Exports won’t likely take the place of domestic demand, Godby cautions. China has committed to leveling off and then reducing its emissions and is considering moving its coal-fired electricity generation to the interior of its country to limit air pollution in its coastal cities. It could locate its new power plants near its own stores of coal. Transporting even Powder River Basin coal that far likely would be cost prohibitive. India also has sources of coal closer to home.

Communities like Gillette, Wyoming and Craig, Colorado, have grown up around coal mines and their decline could have dramatic impacts on local economies.

“The projections are quite grim,” says Adele Morris, who focuses on the economics of climate change at the Brookings Institution think tank. “Any kind of serious climate policy dramatically reduces coal.”

Morris is gathering experts to brainstorm policies that might alleviate the economic pain for coal miners and their communities. “It behooves us not to solve our environmental problems in a way that kicks people when they’re down,” Morris added.

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"We've moved the needle a lot, especially on environmental justice and upping Biden's ambition," said Sunrise Movement co-founder and executive director Varshini Prakash, a member of the Biden-Sanders Climate Task Force. "But there's still more work to do to push Democrats to act at the scale of the climate crisis."

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Sanders said that while the "end result isn't what I or my supporters would've written alone, the task forces have created a good policy blueprint that will move this country in a much-needed progressive direction and substantially improve the lives of working families throughout our country."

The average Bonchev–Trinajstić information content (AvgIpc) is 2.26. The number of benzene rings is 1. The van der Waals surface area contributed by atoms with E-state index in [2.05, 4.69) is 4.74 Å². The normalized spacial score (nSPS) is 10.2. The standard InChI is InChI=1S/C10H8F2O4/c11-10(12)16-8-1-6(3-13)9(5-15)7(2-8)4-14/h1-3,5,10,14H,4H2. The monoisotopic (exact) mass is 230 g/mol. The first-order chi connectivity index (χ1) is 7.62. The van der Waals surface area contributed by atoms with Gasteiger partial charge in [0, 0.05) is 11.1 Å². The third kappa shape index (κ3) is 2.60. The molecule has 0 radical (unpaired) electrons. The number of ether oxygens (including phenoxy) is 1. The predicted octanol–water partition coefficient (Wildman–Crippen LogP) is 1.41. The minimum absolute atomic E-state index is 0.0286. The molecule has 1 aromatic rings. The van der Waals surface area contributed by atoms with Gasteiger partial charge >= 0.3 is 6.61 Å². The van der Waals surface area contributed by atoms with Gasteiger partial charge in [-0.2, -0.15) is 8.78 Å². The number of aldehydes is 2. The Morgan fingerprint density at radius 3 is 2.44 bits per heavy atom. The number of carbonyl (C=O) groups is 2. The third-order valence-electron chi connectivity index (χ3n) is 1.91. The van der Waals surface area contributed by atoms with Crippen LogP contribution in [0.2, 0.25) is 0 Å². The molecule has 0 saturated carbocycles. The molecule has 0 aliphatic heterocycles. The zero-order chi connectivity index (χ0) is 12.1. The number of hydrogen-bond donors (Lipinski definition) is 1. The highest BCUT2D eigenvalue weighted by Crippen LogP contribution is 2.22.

"I look forward to working with Vice President Biden to help him win this campaign," the Vermont senator added, "and to move this country forward toward economic, racial, social, and environmental justice."

Biden, for his part, applauded the task forces "for helping build a bold, transformative platform for our party and for our country."

"I am deeply grateful to Bernie Sanders for working with us to unite our party and deliver real, lasting change for generations to come," said the former vice president.

On the life-or-death matter of reforming America's dysfunctional private health insurance system—a subject on which Sanders and Biden clashed repeatedly throughout the Democratic primary process—the Unity Task Force affirmed healthcare as "a right" but did not embrace Medicare for All, the signature policy plank of the Vermont senator's presidential bid.

Instead, the panel recommended building on the Affordable Care Act by establishing a public option, investing in community health centers, and lowering prescription drug costs by allowing the federal government to negotiate prices. The task force also endorsed making all Covid-19 testing, treatments, and potential vaccines free and expanding Medicaid for the duration of the pandemic.

"It has always been a crisis that tens of millions of Americans have no or inadequate health insurance—but in a pandemic, it's potentially catastrophic for public health," the task force wrote.

Dr. Abdul El-Sayed, a former Michigan gubernatorial candidate and Sanders-appointed member of the Healthcare Task Force, said that despite major disagreements, the panel "came to recommendations that will yield one of the most progressive Democratic campaign platforms in history—though we have further yet to go."

 

Observers and advocacy groups also applauded the Unity Task Forces for recommending the creation of a postal banking system, endorsing a ban on for-profit charter schools, ending the use of private prisons, and imposing a 100-day moratorium on deportations "while conducting a full-scale study on current practices to develop recommendations for transforming enforcement policies and practices at ICE and CBP."

Marisa Franco, director of immigrant rights group Mijente, said in a statement that "going into these task force negotiations, we knew we were going to have to push Biden past his comfort zone, both to reconcile with past offenses and to carve a new path forward."

"That is exactly what we did, unapologetically," said Franco, a member of the Immigration Task Force. "For years, Mijente, along with the broader immigrant rights movement, has fought to reshape the narrative around immigration towards racial justice and to focus these very demands. We expect Biden and the Democratic Party to implement them in their entirety."

"There is no going back," Franco added. "Not an inch, not a step. We must only move forward from here."

Reposted with permission from Common Dreams.